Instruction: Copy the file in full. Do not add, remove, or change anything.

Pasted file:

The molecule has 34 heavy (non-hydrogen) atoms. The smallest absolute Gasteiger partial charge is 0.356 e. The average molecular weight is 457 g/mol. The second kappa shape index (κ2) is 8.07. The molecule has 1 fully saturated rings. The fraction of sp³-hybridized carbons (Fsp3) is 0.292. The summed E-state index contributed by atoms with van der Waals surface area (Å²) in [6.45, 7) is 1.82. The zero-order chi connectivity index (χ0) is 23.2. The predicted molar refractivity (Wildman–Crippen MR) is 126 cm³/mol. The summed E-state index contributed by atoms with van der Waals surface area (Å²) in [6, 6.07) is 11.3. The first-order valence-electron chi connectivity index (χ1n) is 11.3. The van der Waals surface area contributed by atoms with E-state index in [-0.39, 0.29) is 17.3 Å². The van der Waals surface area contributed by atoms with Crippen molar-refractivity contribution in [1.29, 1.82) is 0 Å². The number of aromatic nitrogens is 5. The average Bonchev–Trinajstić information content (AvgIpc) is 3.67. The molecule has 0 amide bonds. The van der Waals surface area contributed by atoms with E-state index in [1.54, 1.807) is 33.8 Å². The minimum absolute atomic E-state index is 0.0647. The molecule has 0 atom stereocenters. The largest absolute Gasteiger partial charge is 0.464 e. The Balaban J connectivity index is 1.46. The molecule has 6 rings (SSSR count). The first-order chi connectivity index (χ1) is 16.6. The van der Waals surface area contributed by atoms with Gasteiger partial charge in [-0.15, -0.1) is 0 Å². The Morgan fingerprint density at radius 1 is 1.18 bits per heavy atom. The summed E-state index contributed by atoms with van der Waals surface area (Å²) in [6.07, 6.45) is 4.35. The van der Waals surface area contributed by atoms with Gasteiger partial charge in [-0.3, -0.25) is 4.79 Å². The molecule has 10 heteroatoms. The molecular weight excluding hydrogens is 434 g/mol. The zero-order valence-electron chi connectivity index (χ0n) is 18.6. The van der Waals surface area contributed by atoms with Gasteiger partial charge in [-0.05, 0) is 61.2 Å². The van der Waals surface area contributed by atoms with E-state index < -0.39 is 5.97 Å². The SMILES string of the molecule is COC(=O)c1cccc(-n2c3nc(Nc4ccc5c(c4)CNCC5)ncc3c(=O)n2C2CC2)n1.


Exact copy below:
The molecule has 34 heavy (non-hydrogen) atoms. The smallest absolute Gasteiger partial charge is 0.356 e. The average molecular weight is 457 g/mol. The second kappa shape index (κ2) is 8.07. The molecule has 1 fully saturated rings. The fraction of sp³-hybridized carbons (Fsp3) is 0.292. The summed E-state index contributed by atoms with van der Waals surface area (Å²) in [6.45, 7) is 1.82. The zero-order chi connectivity index (χ0) is 23.2. The predicted molar refractivity (Wildman–Crippen MR) is 126 cm³/mol. The summed E-state index contributed by atoms with van der Waals surface area (Å²) in [6, 6.07) is 11.3. The first-order valence-electron chi connectivity index (χ1n) is 11.3. The van der Waals surface area contributed by atoms with E-state index in [-0.39, 0.29) is 17.3 Å². The van der Waals surface area contributed by atoms with Crippen molar-refractivity contribution in [1.29, 1.82) is 0 Å². The number of aromatic nitrogens is 5. The average Bonchev–Trinajstić information content (AvgIpc) is 3.67. The molecule has 0 amide bonds. The van der Waals surface area contributed by atoms with E-state index in [1.54, 1.807) is 33.8 Å². The minimum absolute atomic E-state index is 0.0647. The molecule has 0 atom stereocenters. The largest absolute Gasteiger partial charge is 0.464 e. The Balaban J connectivity index is 1.46. The molecule has 6 rings (SSSR count). The first-order chi connectivity index (χ1) is 16.6. The van der Waals surface area contributed by atoms with Gasteiger partial charge in [-0.15, -0.1) is 0 Å². The Morgan fingerprint density at radius 1 is 1.18 bits per heavy atom. The summed E-state index contributed by atoms with van der Waals surface area (Å²) in [6.07, 6.45) is 4.35. The van der Waals surface area contributed by atoms with Gasteiger partial charge in [-0.3, -0.25) is 4.79 Å². The molecule has 10 heteroatoms. The molecular weight excluding hydrogens is 434 g/mol. The zero-order valence-electron chi connectivity index (χ0n) is 18.6. The van der Waals surface area contributed by atoms with Gasteiger partial charge in [-0.05, 0) is 61.2 Å². The van der Waals surface area contributed by atoms with E-state index < -0.39 is 5.97 Å². The SMILES string of the molecule is COC(=O)c1cccc(-n2c3nc(Nc4ccc5c(c4)CNCC5)ncc3c(=O)n2C2CC2)n1.